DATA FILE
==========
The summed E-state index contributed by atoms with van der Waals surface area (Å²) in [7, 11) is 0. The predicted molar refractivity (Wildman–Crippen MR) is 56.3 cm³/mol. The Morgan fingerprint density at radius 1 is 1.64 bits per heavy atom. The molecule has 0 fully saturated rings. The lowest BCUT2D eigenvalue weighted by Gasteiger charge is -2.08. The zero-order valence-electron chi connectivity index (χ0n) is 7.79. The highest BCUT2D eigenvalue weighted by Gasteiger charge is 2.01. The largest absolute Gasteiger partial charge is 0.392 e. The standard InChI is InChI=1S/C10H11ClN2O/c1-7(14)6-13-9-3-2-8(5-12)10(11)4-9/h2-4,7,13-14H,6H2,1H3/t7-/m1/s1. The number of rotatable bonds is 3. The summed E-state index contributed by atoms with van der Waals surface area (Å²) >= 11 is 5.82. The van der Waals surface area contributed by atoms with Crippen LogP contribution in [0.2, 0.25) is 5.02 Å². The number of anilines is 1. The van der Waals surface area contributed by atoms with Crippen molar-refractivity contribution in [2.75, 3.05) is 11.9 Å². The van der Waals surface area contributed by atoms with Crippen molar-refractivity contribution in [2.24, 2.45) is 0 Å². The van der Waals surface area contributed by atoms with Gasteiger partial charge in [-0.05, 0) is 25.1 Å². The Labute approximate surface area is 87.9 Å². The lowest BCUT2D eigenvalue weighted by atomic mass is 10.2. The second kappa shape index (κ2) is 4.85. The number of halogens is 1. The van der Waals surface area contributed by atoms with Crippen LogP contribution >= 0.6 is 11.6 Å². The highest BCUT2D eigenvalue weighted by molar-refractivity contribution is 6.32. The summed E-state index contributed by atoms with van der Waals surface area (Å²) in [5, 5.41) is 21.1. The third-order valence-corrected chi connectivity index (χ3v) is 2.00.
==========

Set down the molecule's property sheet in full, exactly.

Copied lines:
The summed E-state index contributed by atoms with van der Waals surface area (Å²) in [7, 11) is 0. The predicted molar refractivity (Wildman–Crippen MR) is 56.3 cm³/mol. The Morgan fingerprint density at radius 1 is 1.64 bits per heavy atom. The molecule has 0 fully saturated rings. The lowest BCUT2D eigenvalue weighted by Gasteiger charge is -2.08. The zero-order valence-electron chi connectivity index (χ0n) is 7.79. The highest BCUT2D eigenvalue weighted by Gasteiger charge is 2.01. The largest absolute Gasteiger partial charge is 0.392 e. The standard InChI is InChI=1S/C10H11ClN2O/c1-7(14)6-13-9-3-2-8(5-12)10(11)4-9/h2-4,7,13-14H,6H2,1H3/t7-/m1/s1. The number of rotatable bonds is 3. The summed E-state index contributed by atoms with van der Waals surface area (Å²) >= 11 is 5.82. The van der Waals surface area contributed by atoms with Crippen LogP contribution in [0.2, 0.25) is 5.02 Å². The number of anilines is 1. The van der Waals surface area contributed by atoms with Crippen molar-refractivity contribution in [2.75, 3.05) is 11.9 Å². The van der Waals surface area contributed by atoms with Crippen molar-refractivity contribution in [2.24, 2.45) is 0 Å². The van der Waals surface area contributed by atoms with Gasteiger partial charge in [-0.05, 0) is 25.1 Å². The Labute approximate surface area is 87.9 Å². The lowest BCUT2D eigenvalue weighted by atomic mass is 10.2. The second kappa shape index (κ2) is 4.85. The number of halogens is 1. The van der Waals surface area contributed by atoms with Crippen LogP contribution >= 0.6 is 11.6 Å². The highest BCUT2D eigenvalue weighted by molar-refractivity contribution is 6.32. The summed E-state index contributed by atoms with van der Waals surface area (Å²) in [5, 5.41) is 21.1. The third-order valence-corrected chi connectivity index (χ3v) is 2.00.